One serving of vegetables equates to 225 g cooked or 100 g raw, chopped.

Two servings are recommended daily, one uncooked, to preserve the original nutrient content. When cooked in water, however, the food loses some of the vitamins and minerals to the cooking water.

To preserve the nutritional value of vegetables, the following should be avoided:

  • Long soaking.
  • Too much cooking water, and/or discarding the cooking water.
  • Excessive scraping, peeling, washing, and chopping.
  • Repeatedly heating leftovers.
  • Chopping very finely.

There are two types of food fibre:

  • Insoluble fibre: the most commonly known. Foods high in insoluble fibre are fruit, vegetables, legumes, and wholemeal cereals. Cellulose, hemicellulose, lignin and resistant starch are insoluble food fibre.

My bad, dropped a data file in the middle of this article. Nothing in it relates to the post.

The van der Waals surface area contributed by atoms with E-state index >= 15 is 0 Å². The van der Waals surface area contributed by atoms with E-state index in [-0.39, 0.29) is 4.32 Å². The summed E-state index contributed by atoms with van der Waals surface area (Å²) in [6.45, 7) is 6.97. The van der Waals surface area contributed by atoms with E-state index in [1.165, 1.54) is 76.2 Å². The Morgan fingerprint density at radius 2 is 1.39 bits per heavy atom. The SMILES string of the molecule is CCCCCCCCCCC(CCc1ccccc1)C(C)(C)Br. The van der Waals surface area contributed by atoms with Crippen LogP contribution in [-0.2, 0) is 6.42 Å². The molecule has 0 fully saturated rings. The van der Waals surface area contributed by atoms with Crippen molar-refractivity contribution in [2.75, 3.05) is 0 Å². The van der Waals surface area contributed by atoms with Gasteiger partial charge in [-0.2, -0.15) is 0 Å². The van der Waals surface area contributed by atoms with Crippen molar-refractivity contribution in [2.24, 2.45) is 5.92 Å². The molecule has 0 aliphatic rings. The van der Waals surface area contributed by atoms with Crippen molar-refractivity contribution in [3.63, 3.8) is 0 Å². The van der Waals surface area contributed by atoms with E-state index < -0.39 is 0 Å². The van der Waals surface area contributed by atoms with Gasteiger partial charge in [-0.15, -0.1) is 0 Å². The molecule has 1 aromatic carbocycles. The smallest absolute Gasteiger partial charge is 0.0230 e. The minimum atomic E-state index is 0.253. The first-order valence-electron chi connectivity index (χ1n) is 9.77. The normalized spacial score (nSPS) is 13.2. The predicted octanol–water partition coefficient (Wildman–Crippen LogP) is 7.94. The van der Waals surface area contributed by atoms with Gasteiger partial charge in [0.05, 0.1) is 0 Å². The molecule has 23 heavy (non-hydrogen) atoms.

• Soluble fibre: soluble fibre forms a type of gel in the intestines. Foods high in soluble fibre include spinach, beans, peas, prickly pear or nopales (paddle cactus), nuts, cereals (especially oats), and legumes such as soya beans, French Beans (kidney beans or broad beans), as well as fruit such as papaya, apple peel, mango and dried apricots, etc. Inulin, gum, mucilage, pectin and fructooligosaccharide are soluble food fibre.

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